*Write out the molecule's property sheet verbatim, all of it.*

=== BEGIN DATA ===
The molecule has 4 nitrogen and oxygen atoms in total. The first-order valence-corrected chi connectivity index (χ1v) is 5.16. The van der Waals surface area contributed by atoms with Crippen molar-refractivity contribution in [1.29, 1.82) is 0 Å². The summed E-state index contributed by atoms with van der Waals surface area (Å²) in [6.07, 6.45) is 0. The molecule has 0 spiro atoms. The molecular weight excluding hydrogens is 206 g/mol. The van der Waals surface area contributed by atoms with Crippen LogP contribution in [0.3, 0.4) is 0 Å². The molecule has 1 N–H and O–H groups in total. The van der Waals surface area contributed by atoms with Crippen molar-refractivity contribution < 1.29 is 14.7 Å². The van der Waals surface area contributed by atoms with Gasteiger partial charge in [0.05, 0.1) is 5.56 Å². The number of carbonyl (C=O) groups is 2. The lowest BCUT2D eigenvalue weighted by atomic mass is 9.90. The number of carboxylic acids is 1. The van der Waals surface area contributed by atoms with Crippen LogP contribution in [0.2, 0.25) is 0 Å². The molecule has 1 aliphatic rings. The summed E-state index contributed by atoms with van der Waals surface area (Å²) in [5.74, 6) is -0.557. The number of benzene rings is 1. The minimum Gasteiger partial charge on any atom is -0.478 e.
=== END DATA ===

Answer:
The molecule has 4 nitrogen and oxygen atoms in total. The first-order valence-corrected chi connectivity index (χ1v) is 5.16. The van der Waals surface area contributed by atoms with Crippen molar-refractivity contribution in [1.29, 1.82) is 0 Å². The summed E-state index contributed by atoms with van der Waals surface area (Å²) in [6.07, 6.45) is 0. The molecule has 0 spiro atoms. The molecular weight excluding hydrogens is 206 g/mol. The van der Waals surface area contributed by atoms with Crippen LogP contribution in [0.3, 0.4) is 0 Å². The molecule has 1 N–H and O–H groups in total. The van der Waals surface area contributed by atoms with Crippen molar-refractivity contribution < 1.29 is 14.7 Å². The van der Waals surface area contributed by atoms with Gasteiger partial charge in [0.05, 0.1) is 5.56 Å². The number of carbonyl (C=O) groups is 2. The lowest BCUT2D eigenvalue weighted by atomic mass is 9.90. The number of carboxylic acids is 1. The van der Waals surface area contributed by atoms with Crippen LogP contribution in [0.2, 0.25) is 0 Å². The molecule has 1 aliphatic rings. The summed E-state index contributed by atoms with van der Waals surface area (Å²) in [5.74, 6) is -0.557. The number of benzene rings is 1. The minimum Gasteiger partial charge on any atom is -0.478 e.